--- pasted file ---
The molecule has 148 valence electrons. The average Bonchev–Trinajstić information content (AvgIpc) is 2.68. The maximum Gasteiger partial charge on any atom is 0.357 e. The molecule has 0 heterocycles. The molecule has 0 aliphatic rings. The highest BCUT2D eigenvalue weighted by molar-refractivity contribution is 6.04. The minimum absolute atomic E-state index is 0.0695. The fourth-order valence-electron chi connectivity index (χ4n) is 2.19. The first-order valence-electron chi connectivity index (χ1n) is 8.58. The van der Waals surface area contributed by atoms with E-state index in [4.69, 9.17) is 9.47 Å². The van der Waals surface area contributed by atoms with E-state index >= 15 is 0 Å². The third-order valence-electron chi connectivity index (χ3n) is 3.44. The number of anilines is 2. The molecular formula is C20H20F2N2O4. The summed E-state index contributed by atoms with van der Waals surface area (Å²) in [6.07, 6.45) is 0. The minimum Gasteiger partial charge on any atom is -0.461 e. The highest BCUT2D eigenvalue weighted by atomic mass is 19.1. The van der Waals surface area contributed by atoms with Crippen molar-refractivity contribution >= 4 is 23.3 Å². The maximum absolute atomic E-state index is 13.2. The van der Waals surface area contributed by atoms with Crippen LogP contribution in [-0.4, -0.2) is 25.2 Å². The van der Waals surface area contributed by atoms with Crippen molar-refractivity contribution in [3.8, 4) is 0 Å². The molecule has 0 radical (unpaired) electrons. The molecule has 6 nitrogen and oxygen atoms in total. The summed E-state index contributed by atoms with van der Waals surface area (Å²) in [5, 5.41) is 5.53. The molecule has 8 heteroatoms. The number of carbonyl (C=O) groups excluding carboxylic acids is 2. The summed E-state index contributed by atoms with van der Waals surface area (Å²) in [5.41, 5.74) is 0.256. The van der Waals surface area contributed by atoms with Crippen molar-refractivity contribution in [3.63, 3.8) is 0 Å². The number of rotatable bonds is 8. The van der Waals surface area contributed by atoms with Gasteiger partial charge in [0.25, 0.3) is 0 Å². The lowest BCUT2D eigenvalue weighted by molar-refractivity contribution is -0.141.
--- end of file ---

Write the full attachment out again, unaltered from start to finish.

The molecule has 148 valence electrons. The average Bonchev–Trinajstić information content (AvgIpc) is 2.68. The maximum Gasteiger partial charge on any atom is 0.357 e. The molecule has 0 heterocycles. The molecule has 0 aliphatic rings. The highest BCUT2D eigenvalue weighted by molar-refractivity contribution is 6.04. The minimum absolute atomic E-state index is 0.0695. The fourth-order valence-electron chi connectivity index (χ4n) is 2.19. The first-order valence-electron chi connectivity index (χ1n) is 8.58. The van der Waals surface area contributed by atoms with E-state index in [4.69, 9.17) is 9.47 Å². The van der Waals surface area contributed by atoms with E-state index >= 15 is 0 Å². The third-order valence-electron chi connectivity index (χ3n) is 3.44. The number of anilines is 2. The molecular formula is C20H20F2N2O4. The summed E-state index contributed by atoms with van der Waals surface area (Å²) in [6.07, 6.45) is 0. The minimum Gasteiger partial charge on any atom is -0.461 e. The highest BCUT2D eigenvalue weighted by atomic mass is 19.1. The van der Waals surface area contributed by atoms with Crippen molar-refractivity contribution >= 4 is 23.3 Å². The maximum absolute atomic E-state index is 13.2. The van der Waals surface area contributed by atoms with Crippen LogP contribution in [-0.4, -0.2) is 25.2 Å². The van der Waals surface area contributed by atoms with Crippen molar-refractivity contribution in [3.8, 4) is 0 Å². The molecule has 0 radical (unpaired) electrons. The molecule has 6 nitrogen and oxygen atoms in total. The summed E-state index contributed by atoms with van der Waals surface area (Å²) in [5, 5.41) is 5.53. The molecule has 8 heteroatoms. The number of carbonyl (C=O) groups excluding carboxylic acids is 2. The summed E-state index contributed by atoms with van der Waals surface area (Å²) in [5.41, 5.74) is 0.256. The van der Waals surface area contributed by atoms with Crippen molar-refractivity contribution in [3.63, 3.8) is 0 Å². The number of rotatable bonds is 8. The van der Waals surface area contributed by atoms with Gasteiger partial charge in [0.25, 0.3) is 0 Å². The lowest BCUT2D eigenvalue weighted by molar-refractivity contribution is -0.141.